“To me, it has become a marketing term that just doesn’t resonate,” he says. Instead, the 35-year-old editor — who spent the last nine years of his career at GQ and before that, reported on music for The Fader — kept returning to the idea of the good life. “It implies more than just nice stuff, and I liked that about it,” he continues. “And a bit of a potential mission statement.”

But at the same time, he was also thinking a lot about the life of Apple founder Steve Jobs, and how his path relates to the way men want to live today. “One thing I kept going back to when I was trying to figure this out was this moment a few years ago when the Walter Isaacson biography came out,” he says. “On airplanes, in airports, at hotels — everywhere I went — there were guys reading the hell out of this book.”

It was then that Welch says he noticed what he believes is a distinct change in the culture: men were measuring success not just financially, but creatively. “I thought that was a really interesting moment. That was the beginning of the wave and it’s only just now beginning to crest,” he says. “It really applied to what a magazine that I would be interested in creating and reading — and that my friends would read — could be.”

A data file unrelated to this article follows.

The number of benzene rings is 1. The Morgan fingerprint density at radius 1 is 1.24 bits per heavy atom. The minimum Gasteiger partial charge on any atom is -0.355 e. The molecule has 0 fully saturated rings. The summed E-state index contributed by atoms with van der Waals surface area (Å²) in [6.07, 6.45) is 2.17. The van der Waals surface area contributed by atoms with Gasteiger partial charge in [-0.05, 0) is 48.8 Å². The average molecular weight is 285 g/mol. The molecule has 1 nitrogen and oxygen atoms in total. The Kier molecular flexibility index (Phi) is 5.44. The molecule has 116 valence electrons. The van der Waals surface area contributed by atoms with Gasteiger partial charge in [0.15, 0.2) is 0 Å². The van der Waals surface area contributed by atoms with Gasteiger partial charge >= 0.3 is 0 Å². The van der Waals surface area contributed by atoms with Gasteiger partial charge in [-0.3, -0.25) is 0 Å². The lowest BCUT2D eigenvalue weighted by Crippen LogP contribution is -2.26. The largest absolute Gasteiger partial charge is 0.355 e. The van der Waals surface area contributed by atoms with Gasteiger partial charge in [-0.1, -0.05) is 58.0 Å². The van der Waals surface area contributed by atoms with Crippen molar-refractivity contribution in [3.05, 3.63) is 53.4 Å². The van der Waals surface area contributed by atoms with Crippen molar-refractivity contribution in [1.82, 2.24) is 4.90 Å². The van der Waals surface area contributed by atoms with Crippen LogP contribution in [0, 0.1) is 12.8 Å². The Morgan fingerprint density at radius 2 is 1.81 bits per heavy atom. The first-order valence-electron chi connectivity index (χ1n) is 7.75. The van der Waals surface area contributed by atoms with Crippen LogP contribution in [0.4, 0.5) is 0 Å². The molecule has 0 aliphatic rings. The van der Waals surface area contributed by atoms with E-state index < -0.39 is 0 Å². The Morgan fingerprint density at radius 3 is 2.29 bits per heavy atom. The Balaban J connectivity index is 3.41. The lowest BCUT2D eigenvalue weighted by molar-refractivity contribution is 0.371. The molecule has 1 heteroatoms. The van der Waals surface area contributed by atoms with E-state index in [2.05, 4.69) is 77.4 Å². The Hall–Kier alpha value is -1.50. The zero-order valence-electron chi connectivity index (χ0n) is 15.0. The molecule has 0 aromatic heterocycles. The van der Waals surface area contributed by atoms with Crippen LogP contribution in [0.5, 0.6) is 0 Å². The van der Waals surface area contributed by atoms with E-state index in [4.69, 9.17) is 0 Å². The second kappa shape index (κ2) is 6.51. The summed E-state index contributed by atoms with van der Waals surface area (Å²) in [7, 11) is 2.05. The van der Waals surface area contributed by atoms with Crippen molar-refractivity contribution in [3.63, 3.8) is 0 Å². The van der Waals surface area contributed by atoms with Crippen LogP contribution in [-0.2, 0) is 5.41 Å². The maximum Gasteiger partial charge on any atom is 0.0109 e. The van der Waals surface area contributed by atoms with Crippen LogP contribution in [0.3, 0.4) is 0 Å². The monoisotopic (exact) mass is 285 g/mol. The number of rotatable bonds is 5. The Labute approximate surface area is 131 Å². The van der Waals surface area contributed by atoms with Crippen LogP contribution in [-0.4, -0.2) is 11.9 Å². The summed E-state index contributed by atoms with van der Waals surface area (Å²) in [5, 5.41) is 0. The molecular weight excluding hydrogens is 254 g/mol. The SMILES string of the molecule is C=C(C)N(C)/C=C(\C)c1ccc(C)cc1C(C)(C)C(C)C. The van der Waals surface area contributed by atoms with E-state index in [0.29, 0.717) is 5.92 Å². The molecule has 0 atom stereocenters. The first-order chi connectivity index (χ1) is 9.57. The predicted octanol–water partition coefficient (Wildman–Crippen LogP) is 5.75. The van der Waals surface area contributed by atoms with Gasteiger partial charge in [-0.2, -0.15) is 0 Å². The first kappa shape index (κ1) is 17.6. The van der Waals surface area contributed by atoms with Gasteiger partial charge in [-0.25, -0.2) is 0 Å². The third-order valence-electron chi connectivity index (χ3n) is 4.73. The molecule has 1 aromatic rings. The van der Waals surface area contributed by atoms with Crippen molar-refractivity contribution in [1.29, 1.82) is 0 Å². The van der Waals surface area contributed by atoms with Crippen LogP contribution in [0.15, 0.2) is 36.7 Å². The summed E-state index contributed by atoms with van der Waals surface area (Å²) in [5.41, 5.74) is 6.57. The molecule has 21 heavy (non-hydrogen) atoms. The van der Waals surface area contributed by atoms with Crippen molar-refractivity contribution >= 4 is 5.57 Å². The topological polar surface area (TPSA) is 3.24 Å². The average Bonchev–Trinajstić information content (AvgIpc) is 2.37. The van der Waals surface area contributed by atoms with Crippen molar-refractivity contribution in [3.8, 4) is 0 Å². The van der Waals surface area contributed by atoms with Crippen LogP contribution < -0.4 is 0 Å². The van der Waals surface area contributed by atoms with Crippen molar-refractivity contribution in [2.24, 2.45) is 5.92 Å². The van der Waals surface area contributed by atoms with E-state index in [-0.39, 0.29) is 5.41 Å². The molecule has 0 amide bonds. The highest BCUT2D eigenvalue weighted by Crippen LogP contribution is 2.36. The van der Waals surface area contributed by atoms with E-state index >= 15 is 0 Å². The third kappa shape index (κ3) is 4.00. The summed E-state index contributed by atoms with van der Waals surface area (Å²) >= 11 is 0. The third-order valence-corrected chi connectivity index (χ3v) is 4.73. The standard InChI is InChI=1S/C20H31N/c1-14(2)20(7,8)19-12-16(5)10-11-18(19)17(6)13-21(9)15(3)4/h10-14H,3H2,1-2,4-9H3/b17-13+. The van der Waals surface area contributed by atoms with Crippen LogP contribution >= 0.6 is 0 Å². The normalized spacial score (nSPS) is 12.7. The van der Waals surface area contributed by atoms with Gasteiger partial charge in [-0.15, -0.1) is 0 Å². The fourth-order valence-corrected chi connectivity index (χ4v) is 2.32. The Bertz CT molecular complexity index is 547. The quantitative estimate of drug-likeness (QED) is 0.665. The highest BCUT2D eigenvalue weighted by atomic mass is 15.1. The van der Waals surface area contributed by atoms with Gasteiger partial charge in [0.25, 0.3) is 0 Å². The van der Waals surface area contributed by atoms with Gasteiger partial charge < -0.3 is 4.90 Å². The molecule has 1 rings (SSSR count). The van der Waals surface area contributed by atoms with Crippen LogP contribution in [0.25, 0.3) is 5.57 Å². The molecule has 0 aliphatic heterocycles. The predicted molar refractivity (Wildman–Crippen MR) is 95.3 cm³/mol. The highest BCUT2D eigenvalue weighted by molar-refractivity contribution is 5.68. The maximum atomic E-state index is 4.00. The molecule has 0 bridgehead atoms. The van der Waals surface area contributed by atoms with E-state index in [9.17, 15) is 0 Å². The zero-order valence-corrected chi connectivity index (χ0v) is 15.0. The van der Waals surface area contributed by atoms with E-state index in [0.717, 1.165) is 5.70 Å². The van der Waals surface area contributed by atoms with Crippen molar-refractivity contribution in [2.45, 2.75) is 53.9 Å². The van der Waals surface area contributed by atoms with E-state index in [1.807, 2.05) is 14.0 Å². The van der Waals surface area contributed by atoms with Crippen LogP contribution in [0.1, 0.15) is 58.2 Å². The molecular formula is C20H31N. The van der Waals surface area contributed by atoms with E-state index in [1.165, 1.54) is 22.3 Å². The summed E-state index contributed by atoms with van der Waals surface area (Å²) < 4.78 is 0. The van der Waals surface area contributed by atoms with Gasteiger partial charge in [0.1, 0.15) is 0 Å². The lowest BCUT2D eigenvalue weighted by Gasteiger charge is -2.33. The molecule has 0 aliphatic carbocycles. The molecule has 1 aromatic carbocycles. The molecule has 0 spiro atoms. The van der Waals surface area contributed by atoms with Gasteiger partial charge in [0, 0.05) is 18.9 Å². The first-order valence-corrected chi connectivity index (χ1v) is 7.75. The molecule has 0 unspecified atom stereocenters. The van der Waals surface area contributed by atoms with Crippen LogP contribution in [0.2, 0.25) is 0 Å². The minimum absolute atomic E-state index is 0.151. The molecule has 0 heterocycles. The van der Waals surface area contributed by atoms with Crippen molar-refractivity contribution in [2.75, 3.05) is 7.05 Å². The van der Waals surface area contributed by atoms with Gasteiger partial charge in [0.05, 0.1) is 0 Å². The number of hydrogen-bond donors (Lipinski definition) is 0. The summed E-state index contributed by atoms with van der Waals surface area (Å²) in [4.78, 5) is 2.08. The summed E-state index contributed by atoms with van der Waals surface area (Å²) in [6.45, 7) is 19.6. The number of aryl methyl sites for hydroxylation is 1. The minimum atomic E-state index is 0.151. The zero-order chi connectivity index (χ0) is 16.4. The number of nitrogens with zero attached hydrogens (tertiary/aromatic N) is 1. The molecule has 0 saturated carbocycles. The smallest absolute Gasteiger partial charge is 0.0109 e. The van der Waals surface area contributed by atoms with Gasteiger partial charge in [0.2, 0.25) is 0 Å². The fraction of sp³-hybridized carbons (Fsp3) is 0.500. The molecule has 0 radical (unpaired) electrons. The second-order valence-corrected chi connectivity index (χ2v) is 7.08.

Welch’s vision is clear in the mix of content that populates the first issue: The downtown photographer Ryan McGinley has shared his favorite art books, while the humour and style writer Mary H.K. Choi contributed an essay on the way guys pose on the red carpet. Instead of profiling NBA superstar LeBron James, Welch zeroed in on James’ business manager Maverick Carter. There is a 10-page profile on Atlanta-based designer Sid Mashburn, and a meditation on maximalism vs. minimalism in interior design. “We’re just in a moment when celebrity culture has become really monolithic,” Welch says. “One thing that’s new about GQ Style is that sometimes the big celebrities that we really love and we think sort of embody this project might just get one or two pages. Then there’s Maverick Carter, the guy behind LeBron, getting a big feature.” Spreads of service-minded style content do exist — like a guide to swimming trunks — but this isn’t a fashion manual. “We’re not trying to be everything to everyone.”

"Will doesn't pander to any particular taste but his own," says GQ editor-in-chief Jim Nelson, who, along with Condé Nast artistic director Anna Wintour, served as a sounding board for Welch during his first six months at the top of the masthead.


And yet, while Welch has managed to inject his own sense of style into his book’s pages — hiring Mobolaji Dawodu as fashion editor and Details and alum Noah Johnson as senior editor — GQ and GQ Style certainly share DNA and resources.